Another approach would be to to encode these special cases in the `TypeRep`
type itself
{{{#!hs
data TypeRep (a :: k) where
TrTyCon :: !Fingerprint -> !TyCon -> TypeRep k -> TypeRep (a :: k)
TrApp :: forall k1 k2 (a :: k1 -> k2) (b :: k1).
!Fingerprint
-> TypeRep a
-> TypeRep b
-> TypeRep (a b)
TrArrow :: forall k1 k2.
!Fingerprint
-> TypeRep k1
-> TypeRep k2
-> TypeRep ((->) :: k1 -> k2 -> *)
TrTYPE :: TypeRep TYPE
TrType :: TypeRep (TYPE 'PtrRepLifted)
TrRuntimeRep :: TypeRep RuntimeRep
Tr'PtrRepLifted :: TypeRep 'PtrRepLifted
}}}
(although `TrArrow` won't quite work yet due to #11714)
With this we can easily write `typeRepKind`,
{{{#!hs
typeRepKind :: forall k (a :: k). TypeRep a -> TypeRep k
-- these cases are unchanged...
typeRepKind (TrTyCon _ _ k) = k
typeRepKind (TrApp _ f _) = case typeRepKind f of TRFun _arg res -> res
-- these are new...
typeRepKind (TrArrow x y) = mkTrApp (mkTrApp (TrArrow TrType TrType) x) y
typeRepKind TrTYPE = mkTrApp TrRuntimeRep TrType
typeRepKind TrType = TrType
typeRepKind TrRuntimeRep = TrType
typeRepKind Tr'PtrRepLifted = TrRuntimeRep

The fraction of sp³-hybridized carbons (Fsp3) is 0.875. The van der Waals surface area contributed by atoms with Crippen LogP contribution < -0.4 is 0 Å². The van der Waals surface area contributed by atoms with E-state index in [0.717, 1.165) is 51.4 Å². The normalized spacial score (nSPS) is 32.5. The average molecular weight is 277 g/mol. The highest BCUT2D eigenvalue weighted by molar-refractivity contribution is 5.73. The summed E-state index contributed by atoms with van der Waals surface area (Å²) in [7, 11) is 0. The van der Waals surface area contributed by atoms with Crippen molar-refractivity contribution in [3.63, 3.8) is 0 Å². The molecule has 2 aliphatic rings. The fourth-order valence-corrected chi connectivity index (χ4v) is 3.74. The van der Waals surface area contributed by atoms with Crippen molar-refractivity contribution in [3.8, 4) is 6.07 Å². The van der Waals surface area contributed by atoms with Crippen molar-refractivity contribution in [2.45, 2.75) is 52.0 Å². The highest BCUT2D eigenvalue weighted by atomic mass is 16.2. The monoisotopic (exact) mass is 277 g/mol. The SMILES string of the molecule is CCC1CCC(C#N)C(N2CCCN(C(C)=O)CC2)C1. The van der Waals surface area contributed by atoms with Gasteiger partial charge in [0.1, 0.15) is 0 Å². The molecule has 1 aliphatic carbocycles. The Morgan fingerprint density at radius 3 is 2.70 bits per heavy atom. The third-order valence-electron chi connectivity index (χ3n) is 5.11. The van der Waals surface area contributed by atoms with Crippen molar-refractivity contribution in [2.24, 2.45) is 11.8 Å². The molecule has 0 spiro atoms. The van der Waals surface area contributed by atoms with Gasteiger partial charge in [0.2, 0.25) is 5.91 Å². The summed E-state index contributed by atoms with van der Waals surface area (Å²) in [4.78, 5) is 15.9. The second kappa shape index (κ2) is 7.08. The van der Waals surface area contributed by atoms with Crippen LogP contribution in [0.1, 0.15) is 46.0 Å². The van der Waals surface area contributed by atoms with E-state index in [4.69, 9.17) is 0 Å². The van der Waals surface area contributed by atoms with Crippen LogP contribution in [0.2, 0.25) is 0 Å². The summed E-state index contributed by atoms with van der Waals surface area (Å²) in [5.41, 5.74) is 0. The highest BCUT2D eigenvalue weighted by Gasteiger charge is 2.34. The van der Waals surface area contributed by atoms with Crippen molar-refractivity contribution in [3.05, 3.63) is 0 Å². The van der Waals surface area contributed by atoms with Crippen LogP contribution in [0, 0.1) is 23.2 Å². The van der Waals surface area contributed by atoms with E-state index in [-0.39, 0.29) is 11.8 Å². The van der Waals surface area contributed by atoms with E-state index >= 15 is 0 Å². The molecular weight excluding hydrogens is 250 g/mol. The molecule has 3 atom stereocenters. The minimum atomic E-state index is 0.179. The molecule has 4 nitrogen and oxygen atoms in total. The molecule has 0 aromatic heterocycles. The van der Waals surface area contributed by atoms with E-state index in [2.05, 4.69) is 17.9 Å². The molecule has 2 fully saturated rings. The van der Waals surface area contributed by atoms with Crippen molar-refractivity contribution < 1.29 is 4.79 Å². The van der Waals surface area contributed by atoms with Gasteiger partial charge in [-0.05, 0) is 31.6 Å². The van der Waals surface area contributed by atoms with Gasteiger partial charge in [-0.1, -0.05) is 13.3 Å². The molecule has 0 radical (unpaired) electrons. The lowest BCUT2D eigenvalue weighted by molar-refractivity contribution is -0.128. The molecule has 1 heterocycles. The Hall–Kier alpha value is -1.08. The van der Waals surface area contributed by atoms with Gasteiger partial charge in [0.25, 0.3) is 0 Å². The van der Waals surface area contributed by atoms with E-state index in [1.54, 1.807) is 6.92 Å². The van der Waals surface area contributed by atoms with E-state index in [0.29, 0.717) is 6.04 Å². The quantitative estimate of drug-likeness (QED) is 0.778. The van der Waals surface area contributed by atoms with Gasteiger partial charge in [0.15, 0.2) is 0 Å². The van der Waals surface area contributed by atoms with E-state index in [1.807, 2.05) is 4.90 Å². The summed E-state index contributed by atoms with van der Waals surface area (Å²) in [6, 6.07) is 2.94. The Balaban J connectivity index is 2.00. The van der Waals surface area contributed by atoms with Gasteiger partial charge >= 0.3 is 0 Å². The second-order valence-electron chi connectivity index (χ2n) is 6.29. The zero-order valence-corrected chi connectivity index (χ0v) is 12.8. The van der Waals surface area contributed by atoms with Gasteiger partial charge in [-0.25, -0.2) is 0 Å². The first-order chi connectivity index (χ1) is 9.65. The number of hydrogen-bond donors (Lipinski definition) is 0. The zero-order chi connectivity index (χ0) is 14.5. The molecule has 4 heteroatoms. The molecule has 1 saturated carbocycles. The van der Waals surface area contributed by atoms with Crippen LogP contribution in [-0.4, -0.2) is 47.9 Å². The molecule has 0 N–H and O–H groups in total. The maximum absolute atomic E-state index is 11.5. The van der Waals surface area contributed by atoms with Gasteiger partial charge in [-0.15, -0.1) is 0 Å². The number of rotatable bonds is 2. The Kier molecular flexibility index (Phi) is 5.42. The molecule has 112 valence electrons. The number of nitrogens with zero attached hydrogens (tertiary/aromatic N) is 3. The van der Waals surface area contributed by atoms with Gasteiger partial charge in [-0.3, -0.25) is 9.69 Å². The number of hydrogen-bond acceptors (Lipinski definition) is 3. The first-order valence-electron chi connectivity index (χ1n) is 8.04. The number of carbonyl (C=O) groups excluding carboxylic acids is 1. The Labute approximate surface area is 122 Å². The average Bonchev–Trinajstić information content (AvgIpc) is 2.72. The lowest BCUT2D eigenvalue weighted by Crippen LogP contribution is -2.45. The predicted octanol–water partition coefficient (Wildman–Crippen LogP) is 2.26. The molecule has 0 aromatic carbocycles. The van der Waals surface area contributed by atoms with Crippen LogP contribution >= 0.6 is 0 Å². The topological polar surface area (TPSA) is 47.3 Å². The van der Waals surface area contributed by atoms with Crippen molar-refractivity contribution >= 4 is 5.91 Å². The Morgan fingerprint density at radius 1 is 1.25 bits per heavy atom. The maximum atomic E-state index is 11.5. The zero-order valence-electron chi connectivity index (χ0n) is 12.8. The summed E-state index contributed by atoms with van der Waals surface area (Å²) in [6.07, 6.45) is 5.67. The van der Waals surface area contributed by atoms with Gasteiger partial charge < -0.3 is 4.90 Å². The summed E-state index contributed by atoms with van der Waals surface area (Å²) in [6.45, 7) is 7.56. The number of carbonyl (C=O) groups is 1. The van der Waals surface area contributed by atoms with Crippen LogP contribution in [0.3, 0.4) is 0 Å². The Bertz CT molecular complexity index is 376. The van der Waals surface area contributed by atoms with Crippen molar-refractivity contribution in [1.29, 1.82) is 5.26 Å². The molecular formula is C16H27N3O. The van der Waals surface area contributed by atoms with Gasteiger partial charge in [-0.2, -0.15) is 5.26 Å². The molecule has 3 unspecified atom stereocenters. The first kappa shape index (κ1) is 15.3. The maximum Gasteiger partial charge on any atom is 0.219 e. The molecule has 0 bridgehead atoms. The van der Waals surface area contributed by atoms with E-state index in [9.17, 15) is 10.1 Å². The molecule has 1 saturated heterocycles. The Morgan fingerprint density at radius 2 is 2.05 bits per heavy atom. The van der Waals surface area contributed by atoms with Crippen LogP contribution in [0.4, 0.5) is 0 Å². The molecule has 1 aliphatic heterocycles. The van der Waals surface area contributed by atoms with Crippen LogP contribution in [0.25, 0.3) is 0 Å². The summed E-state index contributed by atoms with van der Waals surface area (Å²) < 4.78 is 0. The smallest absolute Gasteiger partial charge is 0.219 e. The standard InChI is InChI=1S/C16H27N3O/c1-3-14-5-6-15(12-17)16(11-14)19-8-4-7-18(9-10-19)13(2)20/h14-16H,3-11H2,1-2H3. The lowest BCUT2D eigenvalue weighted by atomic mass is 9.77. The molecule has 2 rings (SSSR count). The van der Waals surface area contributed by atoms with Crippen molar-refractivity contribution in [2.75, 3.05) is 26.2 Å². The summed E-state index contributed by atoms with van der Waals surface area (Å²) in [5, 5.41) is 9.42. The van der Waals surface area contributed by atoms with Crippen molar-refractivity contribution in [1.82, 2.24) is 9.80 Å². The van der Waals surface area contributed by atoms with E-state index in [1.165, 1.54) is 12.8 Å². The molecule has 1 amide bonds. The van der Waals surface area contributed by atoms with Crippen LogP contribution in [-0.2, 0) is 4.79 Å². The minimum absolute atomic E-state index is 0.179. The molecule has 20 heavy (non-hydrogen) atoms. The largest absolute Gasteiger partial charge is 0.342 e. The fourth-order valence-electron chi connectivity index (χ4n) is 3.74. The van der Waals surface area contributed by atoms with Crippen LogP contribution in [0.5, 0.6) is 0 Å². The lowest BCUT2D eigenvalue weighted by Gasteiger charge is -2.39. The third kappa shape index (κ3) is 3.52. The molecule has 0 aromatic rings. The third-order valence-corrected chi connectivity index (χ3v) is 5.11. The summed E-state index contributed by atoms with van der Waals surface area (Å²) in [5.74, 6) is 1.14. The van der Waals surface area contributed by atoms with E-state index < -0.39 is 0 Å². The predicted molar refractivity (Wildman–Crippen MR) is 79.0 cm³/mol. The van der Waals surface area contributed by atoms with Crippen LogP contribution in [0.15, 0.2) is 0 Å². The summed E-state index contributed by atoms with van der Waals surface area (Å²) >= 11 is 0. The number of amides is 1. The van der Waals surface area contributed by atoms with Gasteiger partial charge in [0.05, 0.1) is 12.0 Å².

}}}
Although providing pattern synonyms to allow decomposition of, e.g.,
`TYPE 'PtrTypeLifted` becomes a bit trickier,
{{{#!hs
-- Just as above, we can decompose applications but we
-- now need to define it in terms of the splitApp helper,
pattern TRApp :: forall k2 (t :: k2). ()
=> forall k1 (a :: k1 -> k2) (b :: k1). (t ~ a b)
=> TypeRep a -> TypeRep b -> TypeRep t
pattern TRApp x y = (splitApp -> Just (App x y))
data AppResult (t :: k) where
App :: TypeRep a -> TypeRep b -> AppResult (a b)
splitApp :: TypeRep a -> Maybe (AppResult a)
splitApp (TrTyCon _ _ _) = Nothing
splitApp (TrApp _ f x) = Just $ App f x
splitApp (TrArrow _ x y) = Just $ App (mkTrApp (TrArrow (typeRepKind x) (typeRepKind y)) x) y
splitApp TrTYPE = Nothing
splitApp TrType = Just $ App TrTYPE Tr'PtrRepLifted
splitApp TrRuntimeRep = Nothing
splitApp Tr'PtrRepLifted = Nothing
}}}
Pretty much everything else follows from this. For instance `TRFun`,
{{{#!hs
pattern TRFun :: forall fun. ()
=> forall arg res. (fun ~ (arg -> res))
=> TypeRep arg
-> TypeRep res
-> TypeRep fun
pattern TRFun arg res <- TRApp _ (TRApp _ (TrArrow _ _) arg) res where
TRFun arg res = mkTrApp (mkTrApp trArrow arg) res
}}}
This approach trades some user-code complexity for a more complex
representation type. I'm not yet certain whether it would be an improvement over
the current state of affairs. It has the disadvantage that the implementation
needs to take care to normalize representations that it builds (e.g. prefer
`TrType` to `TrApp TrTYPE Tr'PtrRepLifted`). That being said, it may be a bit
more efficient for the compiler to produce dictionaries in this form.
{{{#!hs
mkApp :: TypeRep a -> TypeRep b -> TypeRep (a b)
mkApp TrTYPE Tr'PtrRepLifted = TrType
mkApp TrTYPE
}}}